Elisa:Factory management with the magic of visualization


Kari Terho, IoT Head- Elisa
Kari Terho, IoT Head- Elisa

Today factory owners and plant managers follow a very simple modus operandi- if something brakes, they fix it! Management often has a good idea about what is the order intake, current stock, production target, and raw material requirement. They are well versed about what is supposed to happen, but rarely have any idea about what is happening in real-time. MES, dashboards, and other BI systems that are in use, only help to produce reports about the incidents that already occurred or to plan the process. However, they fail to provide a real-time image of what is happening, as they lack a unified system that connects all the data. “If I go into a conference and ask the audience, raise your hand who can take your mobile phone right now and have access to real-time data of their factory and know what will happen in advance including any possible slip-ups, there’s no one who will raise their hand except our customers,” explains Kari Terho, IoT Head- Elisa , about the current scenario.

Elisa, a traditional telecom giant in Finland, ventured into IIoT back in 2011, initially to address their internal problems. The company had around 5 million devices, ranging from routers to switches to servers, in their network back then. What they created was a system that connects all these devices and collects real-time data, so they can analyze the data to predict possible hiccups. By 2014, 35% of companies’ incidents were handled by the system’s predictive algorithm, and this is when they started to roll it out for external factory customers who had  similar requirements. Today the company’s network center is fully automated with over 50% decrease in incidents from 2011. “We don’t sell solutions that we think will work, we sell solutions that we know will work because it works for us,” says Kari.

Elisa smart factory management, company’s flagship solution connects all the data sources such as share points, ERP, PLM, MES to create a single data lake. The data can then be manipulated to create a real-time virtual image of the factory. The platform can even predict maintenance requirements and failure threats using advanced technologies such as machine learning and artificial intelligence. Smart factory solution was built on PTC-ThingWorx. On top of ThingWorx Elisa also uses technologies such as MuleSoft, Azure, and Kepware. These technologies allow Elisa to create powerful rules and predictive models that equip companies with absolute control over the production process. Another interesting factor of Elisa smart factory management is its visual interface and 3D modeling. Elisa also owns several gaming companies. Elisa was successful in bringing their gaming engine into the smart factory so that the users have a compelling visualization of a real-time process in the factory. They can access the visuals through either app or web interface from any device, anywhere in the world. “We give the factory owners a complete picture of what is happening, why is it happening and what will happen,” says Kari.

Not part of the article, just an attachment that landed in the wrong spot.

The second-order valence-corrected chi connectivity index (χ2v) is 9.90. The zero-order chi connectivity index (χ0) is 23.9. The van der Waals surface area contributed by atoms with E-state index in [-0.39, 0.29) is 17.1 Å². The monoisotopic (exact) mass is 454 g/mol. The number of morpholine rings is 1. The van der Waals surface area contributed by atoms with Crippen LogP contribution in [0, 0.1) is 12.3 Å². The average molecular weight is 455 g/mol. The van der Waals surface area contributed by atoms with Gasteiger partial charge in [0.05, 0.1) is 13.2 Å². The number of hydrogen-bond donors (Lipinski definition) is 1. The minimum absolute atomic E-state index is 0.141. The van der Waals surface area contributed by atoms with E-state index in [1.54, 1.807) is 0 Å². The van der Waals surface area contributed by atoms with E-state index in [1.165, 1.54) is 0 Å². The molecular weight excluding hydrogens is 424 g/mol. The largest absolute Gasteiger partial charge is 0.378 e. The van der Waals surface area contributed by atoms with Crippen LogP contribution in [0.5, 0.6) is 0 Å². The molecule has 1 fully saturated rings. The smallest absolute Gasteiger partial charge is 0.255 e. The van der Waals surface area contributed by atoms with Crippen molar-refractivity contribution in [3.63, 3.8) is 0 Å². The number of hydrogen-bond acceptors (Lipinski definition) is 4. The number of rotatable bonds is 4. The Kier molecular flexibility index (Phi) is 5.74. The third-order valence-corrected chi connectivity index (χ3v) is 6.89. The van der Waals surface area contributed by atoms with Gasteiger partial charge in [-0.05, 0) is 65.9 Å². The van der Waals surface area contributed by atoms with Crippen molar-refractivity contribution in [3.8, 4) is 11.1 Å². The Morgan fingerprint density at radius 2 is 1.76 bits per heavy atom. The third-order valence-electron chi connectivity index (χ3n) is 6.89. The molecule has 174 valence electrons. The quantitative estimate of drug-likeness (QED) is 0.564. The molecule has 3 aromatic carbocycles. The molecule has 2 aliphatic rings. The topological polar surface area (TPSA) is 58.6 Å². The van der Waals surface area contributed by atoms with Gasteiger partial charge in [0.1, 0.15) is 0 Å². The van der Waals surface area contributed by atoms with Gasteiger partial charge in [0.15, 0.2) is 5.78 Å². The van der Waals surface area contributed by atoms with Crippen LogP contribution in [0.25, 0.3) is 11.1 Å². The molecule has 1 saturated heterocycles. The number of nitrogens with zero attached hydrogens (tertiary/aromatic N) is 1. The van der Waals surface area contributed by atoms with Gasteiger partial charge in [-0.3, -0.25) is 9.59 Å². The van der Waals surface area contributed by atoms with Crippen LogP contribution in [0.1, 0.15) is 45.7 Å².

As a prominent presence in conferences across Europe and US and as a keen observer of the industry, Kary has witnessed the shift in the industry towards IIoT in recent years. CXO level executives are often visiting IoT conferences today seeking ways to jump into the bandwagon of IIoT. However, the problem is that there are so many vendors offering different products and services. Companies often end up paying millions of dollars for services which are of no use to them. On the contrary, Elisa encourages its customers to start small, take small steps such as digitalizing one production line or paint shop. Experience the benefits in real life, and then roll out, just as the way themselves did it.

With already servicing prestigious clients such as Procter & Gamble and Danfoss and with the presence in various industries like, electronics, FMCG, packing, Elisa aims to become the leading digital transformer of factories across the globe. “We do only one thing (digitalizing factories), and we are very good at it,” concludes Kari.